A commitment to green marketing is a very important business consideration today. A renewed focus on all things green has become an integral part of business planning and marketing strategies. Call it a reaction to the turn of the millennium, when many folks started to think about apocalyptic predictions, and consider their legacy to possible future generations. Environmentalism was on an upswing before the Great Recession, subsided a bit during the economic recovery, then bounced back to prominence with the fortieth anniversary of Earth Day in 2010 and historic UN climate change meetings in Copenhagen. Now it is top of mind thanks to threatened rollbacks of environmental regulations and funding cuts aimed at the EPA, proposed corporate exploitation of National Parks and federal lands, and government-sponsored denial of climate change.
Of course, there are a few meteorologists who dispute that the earth is warming. They posit theories ranging from volcanic activity, the sunspot cycle, and outright denial of that human behavior has an impact on the planet, some claiming that the earth is actually cooling. Of course, there is a clear trend to ever-warmer global temperatures…
But most of the scientific climate community believes (particularly the climatologists, the Arctic, Antarctic and mountain glacier experts who track long-term trends) the evidence is clear that CO2 emissions will cause the Earth to warm to an extent that disrupts and harms society as we know it. They feel this is already happening at an alarmingly rapid pace, citing ice and glacier loss over the past forty years, rising ocean levels (as whole islands become inundated off the coast of India), and warming trends at both poles that have greatly changed habitats and affected a host of species. More recently oceanographers have joined in, sharing studies about ocean warming and a sea-temperature trend known as the Pacific Decadal Oscillation, which may be concealing how fast the ocean is heating up… and rising.
A public trend toward responsibility
The governmental debate over global warming and climate change aside, there is another trend where more is happening than meets the eye.
Increasing numbers of companies and individuals are taking up the banner of ecology, greenspace preservation, species protection, recycling, and in general being more observant of all things natural. This is part of a larger trend to economy, thrift and common sense that seems to be overtaking the world as GenX and Millennials come into their own, and the acquisitive baby boomers slip through the python to their natural end—dust and gas (which, we believe, actually contributes to global warming). The advent of social media—and social criticism—also spurs companies to behave with greater social responsibility, since behaving irresponsibly can be rapidly and loudly brand-damaging.
Companies see this trend and are reacting accordingly.
Which brings us to the intent of this article. Second Wind agencies can make money and brownie points (or should we say “greenie”?) with their clients and prospects by providing them with recommendations for green programs and initiatives.
For a “green” marketing program to succeed for your clients:
It must fit the brand.
A brand is a promise you make to your customers and prospects. Whenever you propose green to your clients, make sure the basic promise or truth of the brand is clear. Good brand alignment with green practices makes green claims more believable and strengthens the core brand.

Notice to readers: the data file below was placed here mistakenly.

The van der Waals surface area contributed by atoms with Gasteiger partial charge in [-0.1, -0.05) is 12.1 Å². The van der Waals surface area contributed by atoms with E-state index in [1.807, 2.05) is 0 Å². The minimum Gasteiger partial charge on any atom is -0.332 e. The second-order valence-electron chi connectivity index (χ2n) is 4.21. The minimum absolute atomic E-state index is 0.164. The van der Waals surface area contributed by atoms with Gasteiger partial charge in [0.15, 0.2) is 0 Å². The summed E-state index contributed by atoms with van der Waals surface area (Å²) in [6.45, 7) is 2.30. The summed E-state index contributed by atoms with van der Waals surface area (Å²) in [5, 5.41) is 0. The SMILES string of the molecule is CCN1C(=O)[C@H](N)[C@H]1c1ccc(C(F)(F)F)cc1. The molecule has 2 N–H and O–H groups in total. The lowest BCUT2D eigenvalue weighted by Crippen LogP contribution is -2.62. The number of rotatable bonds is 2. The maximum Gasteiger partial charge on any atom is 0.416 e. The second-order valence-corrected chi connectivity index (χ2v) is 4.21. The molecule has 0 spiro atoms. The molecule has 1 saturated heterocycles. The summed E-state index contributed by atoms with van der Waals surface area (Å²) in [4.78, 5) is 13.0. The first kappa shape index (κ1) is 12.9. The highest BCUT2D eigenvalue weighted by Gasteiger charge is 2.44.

It must be truthful.
A brand must be truthful to succeed in today’s consumer-controlled market place. Critics are fast and enabled by the social web. A company’s green programs must be transparent and verifiable: greenwashers, beware.
It must not be frivolous.
Green is serious business to many people. Client programs must have some gravitas. Company commitment to more sustainable operations should drive green practices—and actions should be taken because this is the right thing to do, not just to increase profits or change brand perceptions.
How the agency gains a core competency
Most importantly for agencies, bringing forth green programs and initiatives for your clients helps to put you forward as a thought leader and innovator. Frankly, we think many companies are stumped when it comes to promoting themselves as green. Agencies that are knowledgeable and committed to green practices can guide clients to ways they can become greener.
Following are some examples of green marketing programs that clients and agencies have worked on together.
- IDtweet, an Orlando mar-comm firm, partnered with client Public Power of Danbury, CT, to plant 500,000 trees.
- Hickory Springs, one of the largest manufacturers to the furniture and bedding industries, in partnership with Steinreich Communications, LLC, sponsored the EarthCare Challenge, where contestants competed to win eco-friendly home furnishings by changing to a more eco-friendly lifestyle.
- SOAP (Sustainable Organization Advocacy Partners) is a “creative communications firm specializing in architecting brands and promotions that activate sustainability and social justice.” The firm helped the Dogwood Alliance, an organization founded to encourage more sustainable industrial forestry practices, to influence the top US fast food companies to adopt more sustainable practices in paper use by creating an interactive website and public service campaign.
- Global agencies like Landor Associates, the global brand specialists, and Goodby Silverstein & Partners, do not have “green” units. Landor embeds green practices in all brand development and communications projects. GS&P embeds green elements where they seem appropriate, as with Häagen-Dazs’ honeybees campaign, and Hewlett-Packard’s “Dandelion” ad.
Green is more than a marketing ploy. Work to help clients find authentic ways to be greener in brand values and practices.